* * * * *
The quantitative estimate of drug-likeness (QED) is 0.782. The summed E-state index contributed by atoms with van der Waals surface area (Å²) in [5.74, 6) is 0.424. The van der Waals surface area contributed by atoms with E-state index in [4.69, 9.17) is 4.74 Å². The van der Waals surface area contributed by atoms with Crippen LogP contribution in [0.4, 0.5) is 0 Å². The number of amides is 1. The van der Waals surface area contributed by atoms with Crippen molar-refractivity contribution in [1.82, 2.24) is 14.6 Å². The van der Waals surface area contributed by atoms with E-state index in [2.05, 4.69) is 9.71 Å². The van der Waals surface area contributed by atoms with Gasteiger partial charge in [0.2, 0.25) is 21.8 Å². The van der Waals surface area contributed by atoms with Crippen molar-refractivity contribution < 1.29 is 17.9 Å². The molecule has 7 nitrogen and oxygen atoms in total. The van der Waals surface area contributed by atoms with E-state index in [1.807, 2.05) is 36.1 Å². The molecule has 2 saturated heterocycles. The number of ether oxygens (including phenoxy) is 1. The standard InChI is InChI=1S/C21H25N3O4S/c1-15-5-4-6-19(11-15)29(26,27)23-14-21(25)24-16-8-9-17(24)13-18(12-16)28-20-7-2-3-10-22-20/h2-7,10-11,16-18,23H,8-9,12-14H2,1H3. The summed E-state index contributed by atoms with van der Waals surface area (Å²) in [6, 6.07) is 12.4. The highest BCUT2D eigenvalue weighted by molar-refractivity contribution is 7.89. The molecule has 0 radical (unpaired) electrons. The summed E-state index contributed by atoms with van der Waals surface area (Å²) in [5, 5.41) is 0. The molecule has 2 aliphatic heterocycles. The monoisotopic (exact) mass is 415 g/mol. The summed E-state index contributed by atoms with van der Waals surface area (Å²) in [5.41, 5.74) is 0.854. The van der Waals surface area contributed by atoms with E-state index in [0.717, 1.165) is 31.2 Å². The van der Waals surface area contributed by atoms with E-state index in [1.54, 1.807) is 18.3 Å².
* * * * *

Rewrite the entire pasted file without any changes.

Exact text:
The quantitative estimate of drug-likeness (QED) is 0.782. The summed E-state index contributed by atoms with van der Waals surface area (Å²) in [5.74, 6) is 0.424. The van der Waals surface area contributed by atoms with E-state index in [4.69, 9.17) is 4.74 Å². The van der Waals surface area contributed by atoms with Crippen LogP contribution in [0.4, 0.5) is 0 Å². The number of amides is 1. The van der Waals surface area contributed by atoms with Crippen molar-refractivity contribution in [1.82, 2.24) is 14.6 Å². The van der Waals surface area contributed by atoms with E-state index in [2.05, 4.69) is 9.71 Å². The van der Waals surface area contributed by atoms with Gasteiger partial charge in [0.2, 0.25) is 21.8 Å². The van der Waals surface area contributed by atoms with Crippen molar-refractivity contribution < 1.29 is 17.9 Å². The molecule has 7 nitrogen and oxygen atoms in total. The van der Waals surface area contributed by atoms with E-state index in [1.807, 2.05) is 36.1 Å². The molecule has 2 saturated heterocycles. The number of ether oxygens (including phenoxy) is 1. The standard InChI is InChI=1S/C21H25N3O4S/c1-15-5-4-6-19(11-15)29(26,27)23-14-21(25)24-16-8-9-17(24)13-18(12-16)28-20-7-2-3-10-22-20/h2-7,10-11,16-18,23H,8-9,12-14H2,1H3. The summed E-state index contributed by atoms with van der Waals surface area (Å²) in [6, 6.07) is 12.4. The highest BCUT2D eigenvalue weighted by molar-refractivity contribution is 7.89. The molecule has 0 radical (unpaired) electrons. The summed E-state index contributed by atoms with van der Waals surface area (Å²) in [5, 5.41) is 0. The molecule has 2 aliphatic heterocycles. The monoisotopic (exact) mass is 415 g/mol. The summed E-state index contributed by atoms with van der Waals surface area (Å²) in [5.41, 5.74) is 0.854. The van der Waals surface area contributed by atoms with E-state index in [0.717, 1.165) is 31.2 Å². The van der Waals surface area contributed by atoms with E-state index in [1.54, 1.807) is 18.3 Å².